Osama Adnan Kensarah and Firas Sultan Azzeh
  This study was conducted to evaluate vitamin D in healthy school children from Makkah area. A total of 148 healthy school children (87 boys and 61 girls) were included in this study. Vitamin D as 25-hydroxyvitamin D [25 (OH)-D] was measured as indication of vitamin D status. Serum 25 (OH)-D less than 20 ng/ml was considered as vitamin D deficient subject. Other biochemical indicators were also measured as calcium, phosphorus, alkaline phosphatase and parathyroid hormone. The mean age of the subjects was 10.1 years. Overall serum vitamin D was 10.5 ng/ml, which was significantly higher in male group than female. About 96.7% and 78.2% of females and males were deficient in vitamin D, respectively. No sufficient vitamin D female subject was recognized. The prevalence of vitamin D deficiency in children school from Makkah was very high and the deficiency was higher in females than males. The main reason for vitamin D deficiency was the restriction to sunlight exposure.
  Firas Sultan Azzeh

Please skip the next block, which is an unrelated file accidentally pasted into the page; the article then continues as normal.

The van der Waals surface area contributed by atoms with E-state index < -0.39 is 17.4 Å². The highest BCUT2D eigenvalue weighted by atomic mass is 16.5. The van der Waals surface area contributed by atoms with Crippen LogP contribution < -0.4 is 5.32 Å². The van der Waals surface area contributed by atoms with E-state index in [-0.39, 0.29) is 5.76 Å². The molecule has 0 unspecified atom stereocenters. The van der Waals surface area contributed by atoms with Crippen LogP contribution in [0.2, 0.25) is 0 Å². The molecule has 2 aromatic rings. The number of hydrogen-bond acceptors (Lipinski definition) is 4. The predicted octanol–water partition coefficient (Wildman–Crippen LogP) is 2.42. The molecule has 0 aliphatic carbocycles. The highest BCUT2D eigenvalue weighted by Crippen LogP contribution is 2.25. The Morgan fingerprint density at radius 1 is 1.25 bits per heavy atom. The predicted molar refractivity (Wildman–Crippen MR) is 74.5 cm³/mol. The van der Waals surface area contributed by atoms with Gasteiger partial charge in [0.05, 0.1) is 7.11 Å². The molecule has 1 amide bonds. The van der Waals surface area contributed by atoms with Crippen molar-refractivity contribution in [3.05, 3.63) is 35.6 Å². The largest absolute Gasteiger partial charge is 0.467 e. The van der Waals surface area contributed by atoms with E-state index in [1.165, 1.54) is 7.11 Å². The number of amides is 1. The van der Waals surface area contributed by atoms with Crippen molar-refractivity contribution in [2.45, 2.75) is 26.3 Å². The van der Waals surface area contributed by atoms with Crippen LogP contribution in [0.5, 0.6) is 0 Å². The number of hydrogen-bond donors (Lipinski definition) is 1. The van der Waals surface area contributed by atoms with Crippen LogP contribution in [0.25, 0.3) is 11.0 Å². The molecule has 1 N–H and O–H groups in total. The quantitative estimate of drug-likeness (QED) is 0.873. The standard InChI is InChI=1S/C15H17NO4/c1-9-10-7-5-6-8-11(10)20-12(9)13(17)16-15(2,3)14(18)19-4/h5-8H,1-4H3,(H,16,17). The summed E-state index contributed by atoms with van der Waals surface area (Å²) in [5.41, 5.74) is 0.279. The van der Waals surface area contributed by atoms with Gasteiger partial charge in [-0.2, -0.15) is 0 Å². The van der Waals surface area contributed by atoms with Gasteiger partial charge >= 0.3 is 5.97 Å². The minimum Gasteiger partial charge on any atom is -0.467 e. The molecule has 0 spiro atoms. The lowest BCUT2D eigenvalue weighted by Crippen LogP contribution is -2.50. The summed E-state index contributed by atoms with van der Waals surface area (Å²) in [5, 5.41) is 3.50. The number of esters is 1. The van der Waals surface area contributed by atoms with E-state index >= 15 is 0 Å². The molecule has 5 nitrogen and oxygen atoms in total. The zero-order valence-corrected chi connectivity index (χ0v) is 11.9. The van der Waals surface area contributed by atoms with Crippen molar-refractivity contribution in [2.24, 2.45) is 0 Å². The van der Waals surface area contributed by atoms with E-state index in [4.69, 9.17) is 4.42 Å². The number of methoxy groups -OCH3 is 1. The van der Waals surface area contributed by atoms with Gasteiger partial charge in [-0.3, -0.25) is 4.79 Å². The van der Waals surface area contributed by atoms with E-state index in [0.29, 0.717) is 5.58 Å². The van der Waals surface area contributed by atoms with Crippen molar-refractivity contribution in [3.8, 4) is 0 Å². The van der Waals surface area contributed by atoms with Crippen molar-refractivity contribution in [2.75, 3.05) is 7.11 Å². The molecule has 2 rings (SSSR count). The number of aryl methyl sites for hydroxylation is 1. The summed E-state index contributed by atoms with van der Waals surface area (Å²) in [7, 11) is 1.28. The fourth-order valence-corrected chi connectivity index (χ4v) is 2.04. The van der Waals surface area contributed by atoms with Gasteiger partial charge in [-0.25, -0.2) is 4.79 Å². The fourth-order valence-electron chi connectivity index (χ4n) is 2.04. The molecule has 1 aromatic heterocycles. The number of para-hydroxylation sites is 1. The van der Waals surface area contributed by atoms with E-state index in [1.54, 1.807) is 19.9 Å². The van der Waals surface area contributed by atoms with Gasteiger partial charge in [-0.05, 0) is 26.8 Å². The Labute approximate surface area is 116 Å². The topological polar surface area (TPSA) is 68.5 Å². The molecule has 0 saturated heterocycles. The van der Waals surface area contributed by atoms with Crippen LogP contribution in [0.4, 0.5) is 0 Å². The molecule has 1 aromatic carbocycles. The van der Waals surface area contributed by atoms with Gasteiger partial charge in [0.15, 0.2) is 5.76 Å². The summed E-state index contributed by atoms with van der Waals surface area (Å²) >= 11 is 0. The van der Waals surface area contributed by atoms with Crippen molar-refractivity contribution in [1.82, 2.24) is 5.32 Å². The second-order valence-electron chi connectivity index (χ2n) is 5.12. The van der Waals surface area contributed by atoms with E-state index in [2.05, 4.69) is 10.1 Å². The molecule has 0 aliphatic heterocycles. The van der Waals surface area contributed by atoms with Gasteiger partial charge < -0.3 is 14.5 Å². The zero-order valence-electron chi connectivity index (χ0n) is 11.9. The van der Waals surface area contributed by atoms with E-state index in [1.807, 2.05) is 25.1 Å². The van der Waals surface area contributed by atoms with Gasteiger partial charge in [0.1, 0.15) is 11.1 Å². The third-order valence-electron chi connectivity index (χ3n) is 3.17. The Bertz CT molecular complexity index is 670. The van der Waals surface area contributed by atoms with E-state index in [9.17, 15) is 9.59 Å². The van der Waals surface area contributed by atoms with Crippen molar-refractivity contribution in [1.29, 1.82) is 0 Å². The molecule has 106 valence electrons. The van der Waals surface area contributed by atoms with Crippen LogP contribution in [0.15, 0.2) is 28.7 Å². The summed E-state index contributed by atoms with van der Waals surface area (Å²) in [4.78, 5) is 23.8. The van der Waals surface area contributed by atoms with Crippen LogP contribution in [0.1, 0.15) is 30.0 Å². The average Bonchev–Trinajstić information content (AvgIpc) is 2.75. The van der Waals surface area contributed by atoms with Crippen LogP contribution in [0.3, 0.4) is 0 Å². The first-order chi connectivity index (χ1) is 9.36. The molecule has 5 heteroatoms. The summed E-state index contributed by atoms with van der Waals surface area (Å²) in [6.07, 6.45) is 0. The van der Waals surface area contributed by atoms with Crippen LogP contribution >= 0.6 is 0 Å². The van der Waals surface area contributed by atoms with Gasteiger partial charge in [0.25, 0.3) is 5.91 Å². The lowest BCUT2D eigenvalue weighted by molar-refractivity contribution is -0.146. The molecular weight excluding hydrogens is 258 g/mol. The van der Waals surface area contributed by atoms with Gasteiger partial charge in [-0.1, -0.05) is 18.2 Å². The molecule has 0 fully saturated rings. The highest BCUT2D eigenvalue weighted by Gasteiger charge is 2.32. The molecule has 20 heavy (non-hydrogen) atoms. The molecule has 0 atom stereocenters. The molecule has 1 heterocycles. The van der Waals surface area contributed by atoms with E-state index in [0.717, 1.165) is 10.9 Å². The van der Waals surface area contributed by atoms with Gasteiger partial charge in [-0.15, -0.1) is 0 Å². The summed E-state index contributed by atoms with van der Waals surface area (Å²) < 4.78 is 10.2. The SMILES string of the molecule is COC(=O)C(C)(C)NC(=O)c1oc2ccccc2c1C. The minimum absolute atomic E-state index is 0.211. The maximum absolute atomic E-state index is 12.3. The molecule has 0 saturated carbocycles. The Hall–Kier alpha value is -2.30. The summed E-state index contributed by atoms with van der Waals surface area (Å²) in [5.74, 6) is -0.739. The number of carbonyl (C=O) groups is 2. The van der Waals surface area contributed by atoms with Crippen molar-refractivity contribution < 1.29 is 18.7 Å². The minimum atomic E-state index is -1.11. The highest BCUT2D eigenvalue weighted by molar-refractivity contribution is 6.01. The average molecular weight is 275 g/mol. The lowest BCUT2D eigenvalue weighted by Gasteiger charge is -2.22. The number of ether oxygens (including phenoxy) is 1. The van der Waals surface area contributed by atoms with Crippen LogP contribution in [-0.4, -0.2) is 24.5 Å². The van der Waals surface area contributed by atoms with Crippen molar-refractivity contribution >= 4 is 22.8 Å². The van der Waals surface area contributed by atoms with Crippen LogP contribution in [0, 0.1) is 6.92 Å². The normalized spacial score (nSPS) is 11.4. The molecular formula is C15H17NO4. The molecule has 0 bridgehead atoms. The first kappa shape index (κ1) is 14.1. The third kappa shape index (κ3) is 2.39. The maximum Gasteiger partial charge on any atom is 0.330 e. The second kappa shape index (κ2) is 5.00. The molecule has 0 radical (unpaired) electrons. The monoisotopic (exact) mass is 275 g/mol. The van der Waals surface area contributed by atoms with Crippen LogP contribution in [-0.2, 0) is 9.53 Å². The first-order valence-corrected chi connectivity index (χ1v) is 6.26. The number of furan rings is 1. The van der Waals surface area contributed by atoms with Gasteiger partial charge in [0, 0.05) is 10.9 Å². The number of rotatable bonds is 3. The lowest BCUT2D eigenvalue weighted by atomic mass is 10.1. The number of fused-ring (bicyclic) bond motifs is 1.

Rheumatoid arthritis is a chronic inflammatory disease in which the synovial membrane of the joint becomes inflamed, resulting in a swelling, stiffness, pain, limited range of motion, joint deformity and disability. Vitamin D is the “sunshine vitamin” which is converted in the body to a hormone 1, 25- dihydroxyvitamin D3 by the photolytic action of ultraviolet light on the skin. Vitamin D plays an important role, along with the essential minerals calcium and phosphorus, in the maintenance of healthy bones and teeth. An inverse association between vitamin D intake and rheumatoid arthritis was found in some prospective studies. Although vitamin D has been implicated in a decreased risk of autoimmune diseases such as type 1 diabetes and multiple sclerosis, its role in decreasing the risk of rheumatoid arthritis remains equivocal. This scientific review is written to illustrate the possible relationships between rheumatoid arthritis and vitamin D.